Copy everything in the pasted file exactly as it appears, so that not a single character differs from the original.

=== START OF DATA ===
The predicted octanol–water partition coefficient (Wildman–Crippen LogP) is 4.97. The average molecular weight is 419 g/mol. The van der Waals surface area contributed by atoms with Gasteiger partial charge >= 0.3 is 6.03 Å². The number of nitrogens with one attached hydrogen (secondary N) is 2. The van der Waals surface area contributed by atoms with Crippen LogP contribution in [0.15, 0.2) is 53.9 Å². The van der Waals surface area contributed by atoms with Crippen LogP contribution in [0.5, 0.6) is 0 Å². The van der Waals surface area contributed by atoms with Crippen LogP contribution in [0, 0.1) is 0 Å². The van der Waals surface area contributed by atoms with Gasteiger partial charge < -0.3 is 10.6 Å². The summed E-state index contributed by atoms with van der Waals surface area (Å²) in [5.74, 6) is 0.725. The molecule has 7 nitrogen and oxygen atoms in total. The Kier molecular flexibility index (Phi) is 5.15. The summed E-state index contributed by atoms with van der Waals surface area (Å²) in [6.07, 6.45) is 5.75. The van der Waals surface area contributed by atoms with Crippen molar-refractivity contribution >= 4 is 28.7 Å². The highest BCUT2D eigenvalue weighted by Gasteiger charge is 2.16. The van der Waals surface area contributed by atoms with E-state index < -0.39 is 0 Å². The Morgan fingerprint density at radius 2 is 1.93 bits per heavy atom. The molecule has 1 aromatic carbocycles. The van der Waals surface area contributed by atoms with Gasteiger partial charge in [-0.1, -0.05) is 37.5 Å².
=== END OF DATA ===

The predicted octanol–water partition coefficient (Wildman–Crippen LogP) is 4.97. The average molecular weight is 419 g/mol. The van der Waals surface area contributed by atoms with Gasteiger partial charge >= 0.3 is 6.03 Å². The number of nitrogens with one attached hydrogen (secondary N) is 2. The van der Waals surface area contributed by atoms with Crippen LogP contribution in [0.15, 0.2) is 53.9 Å². The van der Waals surface area contributed by atoms with Crippen LogP contribution in [0.5, 0.6) is 0 Å². The van der Waals surface area contributed by atoms with Crippen LogP contribution in [0, 0.1) is 0 Å². The van der Waals surface area contributed by atoms with Gasteiger partial charge < -0.3 is 10.6 Å². The summed E-state index contributed by atoms with van der Waals surface area (Å²) in [5.74, 6) is 0.725. The molecule has 7 nitrogen and oxygen atoms in total. The Kier molecular flexibility index (Phi) is 5.15. The summed E-state index contributed by atoms with van der Waals surface area (Å²) in [6.07, 6.45) is 5.75. The van der Waals surface area contributed by atoms with Crippen molar-refractivity contribution >= 4 is 28.7 Å². The highest BCUT2D eigenvalue weighted by Gasteiger charge is 2.16. The van der Waals surface area contributed by atoms with E-state index < -0.39 is 0 Å². The Morgan fingerprint density at radius 2 is 1.93 bits per heavy atom. The molecule has 1 aromatic carbocycles. The van der Waals surface area contributed by atoms with Gasteiger partial charge in [-0.1, -0.05) is 37.5 Å².